One California priest is fighting to save his rural parish

Since his appointment as pastor of Sacred Heart Parish in Olema last July, Father Erick Arauz has been working to motivate the community with faith and optimism to stand up and join him to put the parish back on its feet.

Some 18 parishioners, including children, attended the 7 p.m. vigil Mass on Jan. 4 and a similar number of parishioners were seen the next day at the other Spanish Mass, while some 30 parishioners usually go the English Mass each Sunday.

Despite low Mass attendance and without the necessary funding for the upkeep of the rural Marin County parish, Father Arauz is not giving up and is knocking on doors around the neighborhood.

“I’m visiting families to invite them to church, to make them feel like church and to let them know that I’m here, that I’m present,” he said.

When he first arrived he found some discouragement among the faithful and parish staff, “as if waiting for the closure.”

He remains positive, however, and has a plan in mind and plenty of energy and enthusiasm to bring it to fruition with the help of the community.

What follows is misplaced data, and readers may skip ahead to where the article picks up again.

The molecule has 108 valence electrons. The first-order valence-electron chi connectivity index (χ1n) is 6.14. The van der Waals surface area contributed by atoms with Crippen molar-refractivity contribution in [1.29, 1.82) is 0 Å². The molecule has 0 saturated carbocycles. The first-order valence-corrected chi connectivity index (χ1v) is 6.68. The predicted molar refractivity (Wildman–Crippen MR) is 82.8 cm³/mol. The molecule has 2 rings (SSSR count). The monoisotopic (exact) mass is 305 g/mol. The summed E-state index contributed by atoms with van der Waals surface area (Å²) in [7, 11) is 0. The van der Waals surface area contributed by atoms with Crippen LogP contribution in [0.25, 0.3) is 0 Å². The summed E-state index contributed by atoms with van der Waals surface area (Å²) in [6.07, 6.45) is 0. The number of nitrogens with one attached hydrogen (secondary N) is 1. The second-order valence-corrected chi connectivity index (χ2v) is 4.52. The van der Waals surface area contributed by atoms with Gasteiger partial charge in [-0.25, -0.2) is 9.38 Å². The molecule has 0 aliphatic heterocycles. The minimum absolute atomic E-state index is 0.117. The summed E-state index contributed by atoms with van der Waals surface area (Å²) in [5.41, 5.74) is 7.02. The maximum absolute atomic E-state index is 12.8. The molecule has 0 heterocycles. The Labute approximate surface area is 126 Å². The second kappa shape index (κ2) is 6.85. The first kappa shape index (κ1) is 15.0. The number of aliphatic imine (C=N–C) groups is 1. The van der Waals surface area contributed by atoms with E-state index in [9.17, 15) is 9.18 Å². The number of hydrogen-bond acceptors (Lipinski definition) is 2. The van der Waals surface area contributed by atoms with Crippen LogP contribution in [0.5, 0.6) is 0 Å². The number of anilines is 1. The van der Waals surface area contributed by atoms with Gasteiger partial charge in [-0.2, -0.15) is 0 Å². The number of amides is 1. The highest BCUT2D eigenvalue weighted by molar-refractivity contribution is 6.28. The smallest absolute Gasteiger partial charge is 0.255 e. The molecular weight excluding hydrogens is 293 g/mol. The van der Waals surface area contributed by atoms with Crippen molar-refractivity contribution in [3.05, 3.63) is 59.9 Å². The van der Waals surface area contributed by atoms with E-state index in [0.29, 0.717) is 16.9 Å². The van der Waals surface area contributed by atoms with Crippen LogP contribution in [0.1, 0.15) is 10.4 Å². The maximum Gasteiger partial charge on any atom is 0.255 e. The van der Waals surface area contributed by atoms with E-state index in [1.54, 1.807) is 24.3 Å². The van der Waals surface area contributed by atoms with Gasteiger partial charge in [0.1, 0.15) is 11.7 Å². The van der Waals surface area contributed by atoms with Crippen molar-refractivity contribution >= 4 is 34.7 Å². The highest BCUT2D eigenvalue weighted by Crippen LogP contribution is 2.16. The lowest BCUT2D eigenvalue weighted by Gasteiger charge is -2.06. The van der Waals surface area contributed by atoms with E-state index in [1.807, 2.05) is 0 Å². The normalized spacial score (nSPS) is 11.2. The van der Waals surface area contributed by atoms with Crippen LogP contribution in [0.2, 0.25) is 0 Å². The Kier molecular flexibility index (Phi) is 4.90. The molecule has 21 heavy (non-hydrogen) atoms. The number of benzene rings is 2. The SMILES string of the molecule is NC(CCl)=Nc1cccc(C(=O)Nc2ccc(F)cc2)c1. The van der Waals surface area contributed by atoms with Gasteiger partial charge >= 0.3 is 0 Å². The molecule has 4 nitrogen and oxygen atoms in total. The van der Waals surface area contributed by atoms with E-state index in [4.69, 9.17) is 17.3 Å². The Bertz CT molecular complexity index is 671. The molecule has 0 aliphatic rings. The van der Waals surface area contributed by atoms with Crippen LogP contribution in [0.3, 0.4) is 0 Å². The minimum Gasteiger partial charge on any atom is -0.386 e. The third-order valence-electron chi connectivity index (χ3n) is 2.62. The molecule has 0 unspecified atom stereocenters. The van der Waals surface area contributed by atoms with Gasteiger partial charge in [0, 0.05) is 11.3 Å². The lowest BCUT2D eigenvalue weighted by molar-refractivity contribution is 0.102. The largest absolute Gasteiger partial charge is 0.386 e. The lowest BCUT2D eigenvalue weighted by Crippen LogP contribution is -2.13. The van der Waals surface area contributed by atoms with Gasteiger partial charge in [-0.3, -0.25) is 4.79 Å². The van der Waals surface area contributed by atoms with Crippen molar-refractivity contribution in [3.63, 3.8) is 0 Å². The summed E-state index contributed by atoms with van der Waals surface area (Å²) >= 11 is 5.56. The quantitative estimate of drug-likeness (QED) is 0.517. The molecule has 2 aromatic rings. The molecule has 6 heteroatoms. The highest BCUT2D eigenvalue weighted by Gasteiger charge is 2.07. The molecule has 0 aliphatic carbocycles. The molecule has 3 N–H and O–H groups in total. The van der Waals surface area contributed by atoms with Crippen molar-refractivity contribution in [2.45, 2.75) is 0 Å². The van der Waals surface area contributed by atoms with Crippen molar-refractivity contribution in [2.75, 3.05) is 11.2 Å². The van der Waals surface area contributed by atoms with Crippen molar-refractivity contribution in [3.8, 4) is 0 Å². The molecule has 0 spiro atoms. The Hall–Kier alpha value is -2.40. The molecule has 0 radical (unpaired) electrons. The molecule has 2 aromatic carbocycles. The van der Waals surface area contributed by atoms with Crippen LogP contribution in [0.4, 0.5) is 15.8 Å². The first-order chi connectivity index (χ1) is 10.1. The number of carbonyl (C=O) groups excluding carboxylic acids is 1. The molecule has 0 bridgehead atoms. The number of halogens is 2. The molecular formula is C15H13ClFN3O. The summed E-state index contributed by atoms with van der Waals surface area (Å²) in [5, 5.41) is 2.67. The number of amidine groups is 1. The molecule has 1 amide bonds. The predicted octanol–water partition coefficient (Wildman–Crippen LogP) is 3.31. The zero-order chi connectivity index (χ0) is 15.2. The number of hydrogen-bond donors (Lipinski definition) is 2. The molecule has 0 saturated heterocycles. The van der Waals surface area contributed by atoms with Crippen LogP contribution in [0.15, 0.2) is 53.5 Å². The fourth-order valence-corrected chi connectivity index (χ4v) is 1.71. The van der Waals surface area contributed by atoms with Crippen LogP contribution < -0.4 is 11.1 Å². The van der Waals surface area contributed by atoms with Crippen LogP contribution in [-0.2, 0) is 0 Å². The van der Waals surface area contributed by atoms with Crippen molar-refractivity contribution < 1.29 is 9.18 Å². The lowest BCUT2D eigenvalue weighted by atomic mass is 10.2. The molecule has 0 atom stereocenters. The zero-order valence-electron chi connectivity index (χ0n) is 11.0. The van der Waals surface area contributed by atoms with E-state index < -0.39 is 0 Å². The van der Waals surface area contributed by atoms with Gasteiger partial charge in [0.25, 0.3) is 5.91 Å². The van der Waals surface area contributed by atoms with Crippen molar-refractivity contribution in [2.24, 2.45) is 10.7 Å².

Some people who serve at the parish are still waiting for a response from the archdiocese. “I am the answer,” said Father Arauz, who is a well-known priest in the Hispanic community in the archdiocese and celebrates his 35th anniversary as a priest Sept. 13.

Father Arauz is “very good with his parishioners,” said Father Andrew Spyrow, associate vicar for clergy for the archdiocese. “He’s outgoing and he has a great sense of humor.”

Father Arauz faced his first challenge when payments were due and the coffers were empty. He managed to come up with a raffle to get started.

That was just the beginning. Continue reading.